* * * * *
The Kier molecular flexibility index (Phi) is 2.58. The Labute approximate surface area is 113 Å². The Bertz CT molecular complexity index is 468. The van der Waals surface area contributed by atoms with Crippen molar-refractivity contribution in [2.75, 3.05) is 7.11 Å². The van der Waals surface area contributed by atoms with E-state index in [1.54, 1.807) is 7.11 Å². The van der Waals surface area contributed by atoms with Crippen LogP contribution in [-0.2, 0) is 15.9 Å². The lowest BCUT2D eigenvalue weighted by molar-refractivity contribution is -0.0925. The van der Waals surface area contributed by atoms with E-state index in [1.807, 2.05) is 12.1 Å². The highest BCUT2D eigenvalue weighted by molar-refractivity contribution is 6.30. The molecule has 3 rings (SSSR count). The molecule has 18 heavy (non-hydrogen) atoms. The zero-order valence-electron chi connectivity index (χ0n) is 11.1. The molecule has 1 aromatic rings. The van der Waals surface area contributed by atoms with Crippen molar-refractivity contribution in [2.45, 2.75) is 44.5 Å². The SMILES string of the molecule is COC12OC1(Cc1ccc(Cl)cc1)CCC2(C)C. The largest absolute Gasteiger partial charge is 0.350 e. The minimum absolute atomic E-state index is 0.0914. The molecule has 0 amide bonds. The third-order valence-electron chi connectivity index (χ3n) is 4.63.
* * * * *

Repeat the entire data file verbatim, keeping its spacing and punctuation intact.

The Kier molecular flexibility index (Phi) is 2.58. The Labute approximate surface area is 113 Å². The Bertz CT molecular complexity index is 468. The van der Waals surface area contributed by atoms with Crippen molar-refractivity contribution in [2.75, 3.05) is 7.11 Å². The van der Waals surface area contributed by atoms with E-state index in [1.54, 1.807) is 7.11 Å². The van der Waals surface area contributed by atoms with Crippen LogP contribution in [-0.2, 0) is 15.9 Å². The lowest BCUT2D eigenvalue weighted by molar-refractivity contribution is -0.0925. The van der Waals surface area contributed by atoms with E-state index in [1.807, 2.05) is 12.1 Å². The highest BCUT2D eigenvalue weighted by molar-refractivity contribution is 6.30. The molecule has 3 rings (SSSR count). The molecule has 18 heavy (non-hydrogen) atoms. The zero-order valence-electron chi connectivity index (χ0n) is 11.1. The molecule has 1 aromatic rings. The van der Waals surface area contributed by atoms with Crippen molar-refractivity contribution in [2.45, 2.75) is 44.5 Å². The SMILES string of the molecule is COC12OC1(Cc1ccc(Cl)cc1)CCC2(C)C. The largest absolute Gasteiger partial charge is 0.350 e. The minimum absolute atomic E-state index is 0.0914. The molecule has 0 amide bonds. The third-order valence-electron chi connectivity index (χ3n) is 4.63.